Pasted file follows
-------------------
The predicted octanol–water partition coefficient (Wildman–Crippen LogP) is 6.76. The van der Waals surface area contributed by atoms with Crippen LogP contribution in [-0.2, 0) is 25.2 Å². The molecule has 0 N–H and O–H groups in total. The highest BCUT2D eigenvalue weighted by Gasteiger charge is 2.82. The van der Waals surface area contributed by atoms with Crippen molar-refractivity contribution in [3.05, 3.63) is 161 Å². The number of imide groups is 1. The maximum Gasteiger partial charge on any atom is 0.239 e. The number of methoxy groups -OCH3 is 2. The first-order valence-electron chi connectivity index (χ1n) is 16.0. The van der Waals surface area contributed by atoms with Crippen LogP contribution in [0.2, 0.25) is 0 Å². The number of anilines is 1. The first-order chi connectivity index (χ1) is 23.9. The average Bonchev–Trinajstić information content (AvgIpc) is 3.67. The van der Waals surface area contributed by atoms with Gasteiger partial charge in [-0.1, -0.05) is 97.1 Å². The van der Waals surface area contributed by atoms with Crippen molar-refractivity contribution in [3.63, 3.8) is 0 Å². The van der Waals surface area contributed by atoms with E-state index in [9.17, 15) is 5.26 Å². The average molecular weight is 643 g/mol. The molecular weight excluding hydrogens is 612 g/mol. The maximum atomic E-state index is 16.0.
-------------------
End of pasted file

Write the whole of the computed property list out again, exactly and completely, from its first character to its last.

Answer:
The predicted octanol–water partition coefficient (Wildman–Crippen LogP) is 6.76. The van der Waals surface area contributed by atoms with Crippen LogP contribution in [-0.2, 0) is 25.2 Å². The molecule has 0 N–H and O–H groups in total. The highest BCUT2D eigenvalue weighted by Gasteiger charge is 2.82. The van der Waals surface area contributed by atoms with Crippen molar-refractivity contribution in [3.05, 3.63) is 161 Å². The number of imide groups is 1. The maximum Gasteiger partial charge on any atom is 0.239 e. The number of methoxy groups -OCH3 is 2. The first-order valence-electron chi connectivity index (χ1n) is 16.0. The van der Waals surface area contributed by atoms with Crippen LogP contribution in [0.2, 0.25) is 0 Å². The number of anilines is 1. The first-order chi connectivity index (χ1) is 23.9. The average Bonchev–Trinajstić information content (AvgIpc) is 3.67. The van der Waals surface area contributed by atoms with Gasteiger partial charge in [-0.1, -0.05) is 97.1 Å². The van der Waals surface area contributed by atoms with Crippen molar-refractivity contribution in [3.63, 3.8) is 0 Å². The van der Waals surface area contributed by atoms with E-state index in [9.17, 15) is 5.26 Å². The average molecular weight is 643 g/mol. The molecular weight excluding hydrogens is 612 g/mol. The maximum atomic E-state index is 16.0.